CM – Ecosystems around the world are disrupted by the shortage of large wild herbivores – except in Africa

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November 3, 2021

from Aarhus University

Biological research has shown time and again that the relationship between producer and consumer is subject to a scaling law. An international team of researchers has now investigated whether this natural law can be reproduced in the context of plant production in an area and the number of large herbivores grazing on it. The study shows that Africa is the only continent where the scaling law applies.

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The United Nations Decade for Ecosystem Restoration began in June 2021. A total of 115 countries have committed to restoring up to a billion hectares of nature worldwide.

According to a group of researchers from Aarhus University and Sussex University, one of the greatest challenges will be restoring the historical and prehistoric grazing of large mammals. What level of restoration should we aim for? How many large herbivores do we need? And how are we supposed to coexist with these large animals?

In a scientific article in the Journal of Applied Ecology, the researchers examined the current low density of large herbivores. In the article, they calculated a baseline for large animals based on the relationship between producer and consumer, i.e. plants and herbivores, in nature reserves in Africa.

They stress that this producer-consumer relationship applies to all ecosystems and biomes, which is implies a close correlation between the biomass produced and the biomass of the dependent consumers.

After investigating the density of large herbivores in nature reserves around the world, however, the researchers only found such a close connection on one continent: Africa. On the other continents, they also found strong indications of impoverished fauna in nature reserves.

« African ecosystems have a species-rich mammal fauna and a large biomass of large herbivores, which are largely linked to plant productivity, » says Camilla Fløjgaard from the Department of Ecoscience from Aarhus University and head of the research group.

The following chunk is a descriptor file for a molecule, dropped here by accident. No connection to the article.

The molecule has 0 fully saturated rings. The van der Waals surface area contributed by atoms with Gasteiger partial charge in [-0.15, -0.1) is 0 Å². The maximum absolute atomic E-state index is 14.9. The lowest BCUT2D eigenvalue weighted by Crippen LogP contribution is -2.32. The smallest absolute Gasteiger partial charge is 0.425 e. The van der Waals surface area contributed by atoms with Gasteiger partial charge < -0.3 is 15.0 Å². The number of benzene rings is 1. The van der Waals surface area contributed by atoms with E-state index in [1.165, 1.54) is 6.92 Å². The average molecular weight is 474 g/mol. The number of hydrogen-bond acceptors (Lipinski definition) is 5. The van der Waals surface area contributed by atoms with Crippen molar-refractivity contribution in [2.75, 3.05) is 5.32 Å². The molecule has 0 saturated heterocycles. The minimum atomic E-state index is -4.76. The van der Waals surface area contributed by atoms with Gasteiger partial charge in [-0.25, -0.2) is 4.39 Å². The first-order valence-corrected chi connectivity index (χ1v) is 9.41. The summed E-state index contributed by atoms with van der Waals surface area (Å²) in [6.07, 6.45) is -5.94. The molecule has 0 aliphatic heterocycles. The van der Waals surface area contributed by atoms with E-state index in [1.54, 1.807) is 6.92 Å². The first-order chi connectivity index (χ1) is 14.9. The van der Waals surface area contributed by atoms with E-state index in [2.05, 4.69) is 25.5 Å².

« But we cannot find this pattern on other continents and in general the biomass of large herbivores is much lower than we would expect given the level of productivity, » she adds. </ The survey includes data from protected areas, reserves and several rewilding projects in Europe. The researchers found significant differences because the biomass for large herbivores in natural areas was less than one-tenth the biomass observed in fenced rewilding areas with restored herbivore fauna.

« It makes you think that even in many protected areas the number of large herbivores is only a fraction of what the areas can actually feed, ”says Camilla Fløjgaard.

In the article, the researchers argue that large herbivores are still being displaced, hunted and exterminated, and that even among game managers the view What is common is that there are many herbivores in the wild, perhaps too many. This perception is not supported by the new study.

“Although large herbivores have roamed the landscape for millions of years, we seem to have got used to landscapes that are almost completely devoid of them, and we accept this as the natural one State of affairs, « says Camilla Fløjgaard.

In the EU alone, the plan is to devote 30% of the sea and land to the restoration of natural areas and ecosystems.

 » Bringing back large animals is of vital importance for the Restoring self-sustaining ecosystems and conserving biodiversity, but it won’t be easy, ”says Rasmus Ejrnæs, senior researcher at Aarhus University. He continues: « Large animals are a nuisance because they damage crops, disrupt traffic, and generally just get in the way. It requires political engagement and careful physical planning, including fenced-in reservations. »

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Similar title :
ecosystems are worldwide disturbed by lack of large wild herbivores – except in Africa

Keywords:

Ecosystem,Herbivore,Ecology,Biology,Research,Biodiversity,Ecosystem, Herbivore, Ecology, Biology, Research, Biodiversity,,

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